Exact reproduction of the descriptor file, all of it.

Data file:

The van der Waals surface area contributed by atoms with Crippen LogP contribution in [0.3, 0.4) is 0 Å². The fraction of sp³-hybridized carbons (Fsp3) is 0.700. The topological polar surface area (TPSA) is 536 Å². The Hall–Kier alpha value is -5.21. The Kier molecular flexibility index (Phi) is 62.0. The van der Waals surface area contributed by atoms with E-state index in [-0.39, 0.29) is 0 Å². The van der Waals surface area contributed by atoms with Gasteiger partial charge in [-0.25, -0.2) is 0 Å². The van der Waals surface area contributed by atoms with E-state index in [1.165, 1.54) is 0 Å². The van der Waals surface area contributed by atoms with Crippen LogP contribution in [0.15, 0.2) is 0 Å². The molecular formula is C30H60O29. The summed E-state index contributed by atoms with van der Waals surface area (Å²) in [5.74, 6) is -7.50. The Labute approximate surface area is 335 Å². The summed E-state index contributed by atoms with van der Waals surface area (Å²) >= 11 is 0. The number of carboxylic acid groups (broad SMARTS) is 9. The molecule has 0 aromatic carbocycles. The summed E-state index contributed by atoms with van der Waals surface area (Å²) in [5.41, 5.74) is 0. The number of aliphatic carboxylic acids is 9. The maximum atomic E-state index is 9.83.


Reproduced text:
The van der Waals surface area contributed by atoms with Crippen LogP contribution in [0.3, 0.4) is 0 Å². The fraction of sp³-hybridized carbons (Fsp3) is 0.700. The topological polar surface area (TPSA) is 536 Å². The Hall–Kier alpha value is -5.21. The Kier molecular flexibility index (Phi) is 62.0. The van der Waals surface area contributed by atoms with E-state index in [-0.39, 0.29) is 0 Å². The van der Waals surface area contributed by atoms with Gasteiger partial charge in [-0.25, -0.2) is 0 Å². The van der Waals surface area contributed by atoms with E-state index in [1.165, 1.54) is 0 Å². The van der Waals surface area contributed by atoms with Crippen LogP contribution in [0.15, 0.2) is 0 Å². The molecular formula is C30H60O29. The summed E-state index contributed by atoms with van der Waals surface area (Å²) in [5.74, 6) is -7.50. The Labute approximate surface area is 335 Å². The summed E-state index contributed by atoms with van der Waals surface area (Å²) >= 11 is 0. The number of carboxylic acid groups (broad SMARTS) is 9. The molecule has 0 aromatic carbocycles. The summed E-state index contributed by atoms with van der Waals surface area (Å²) in [5.41, 5.74) is 0. The number of aliphatic carboxylic acids is 9. The maximum atomic E-state index is 9.83.